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Lawrence Livermore National Lab
Physics Department
Space technology and applied nuclear physics, computation of fluid dynamics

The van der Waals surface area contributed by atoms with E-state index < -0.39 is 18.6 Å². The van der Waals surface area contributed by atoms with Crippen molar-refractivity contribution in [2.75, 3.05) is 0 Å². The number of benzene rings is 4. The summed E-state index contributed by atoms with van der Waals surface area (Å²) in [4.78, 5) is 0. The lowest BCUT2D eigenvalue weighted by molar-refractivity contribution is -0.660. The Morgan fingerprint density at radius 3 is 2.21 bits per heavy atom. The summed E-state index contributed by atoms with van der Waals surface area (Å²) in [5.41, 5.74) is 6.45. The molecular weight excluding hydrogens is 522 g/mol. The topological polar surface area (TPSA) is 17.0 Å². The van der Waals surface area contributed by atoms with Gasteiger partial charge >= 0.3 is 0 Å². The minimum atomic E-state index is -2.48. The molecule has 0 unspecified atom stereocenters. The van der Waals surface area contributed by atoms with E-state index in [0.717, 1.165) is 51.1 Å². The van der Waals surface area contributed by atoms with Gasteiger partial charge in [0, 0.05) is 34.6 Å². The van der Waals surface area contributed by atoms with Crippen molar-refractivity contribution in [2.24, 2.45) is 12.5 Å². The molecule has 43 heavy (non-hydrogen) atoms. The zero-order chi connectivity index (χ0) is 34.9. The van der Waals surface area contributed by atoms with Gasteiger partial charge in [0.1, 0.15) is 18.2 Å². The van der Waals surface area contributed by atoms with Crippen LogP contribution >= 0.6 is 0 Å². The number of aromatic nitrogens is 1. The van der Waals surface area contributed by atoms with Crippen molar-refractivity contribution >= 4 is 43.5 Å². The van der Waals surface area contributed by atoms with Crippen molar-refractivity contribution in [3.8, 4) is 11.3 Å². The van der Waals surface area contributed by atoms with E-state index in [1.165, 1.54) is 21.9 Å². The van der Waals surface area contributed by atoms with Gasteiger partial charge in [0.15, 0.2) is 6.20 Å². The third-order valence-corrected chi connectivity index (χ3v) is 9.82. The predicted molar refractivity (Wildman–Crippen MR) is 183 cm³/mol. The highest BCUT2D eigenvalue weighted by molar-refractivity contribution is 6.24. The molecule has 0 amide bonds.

During her 18 years at Lawrence Livermore National Laboratory, Dr. Ishikawa was a project and program leader of new-concept technical innovative projects, which resulted in issued patents in novel explosives, laser technology and applied nuclear chemistry. As a Visiting Fellow at Stanford University, during research and teaching leave from LLNL, she collaborated on the invention and design of a new class of nuclear power reactor, worked with Russian and NASA space scientists on Mars mission planning and autonomous robotic vehicles, and collaborated on hybrid rocket propulsion. Prior to Lawrence Livermore, Ishikawa spent a decade with the NASA-Ames Research Center, where she was a developer of 3D turbulence models and co-author of what is believed to have been the first full 3D Navier-Stokes fluid dynamics modeling code. She also collaborated with Jet Propulsion Laboratory Space Lab 3 experimenters on concentric drop dynamics experiments, which included those she originally proposed. Ishikawa is the author or co-author of over 100 publications, documents and invited talks primarily in, but not restricted to, areas of national defense, applied nuclear physics, applied nuclear chemistry, 3-D non-invasive high-resolution imaging, turbulence modeling and fluid dynamic simulations, global climate change, environmental monitoring from space, large scale data mining, sensors, acoustics, propulsion, nuclear reactors, space science, and novel explosives. She earned her B.A. from Mills College in Physics, and her M.S. and Ph.D. from the Aeronautics and Astronautics Department of Stanford University. She was a NASA Pre-Doctoral Fellow. Dr. Ishikawa shares NASA awards with JPL's Drop Dynamics experimenters for Space Shuttle experiments, including the award for the first experimental save done onboard a Space Shuttle in orbit. She and her Lawrence Livermore team received the R&D 100 Award in 1999 for the Gamma Watermark, recognizing it as one of that year's 100 most technologically significant new products and processes.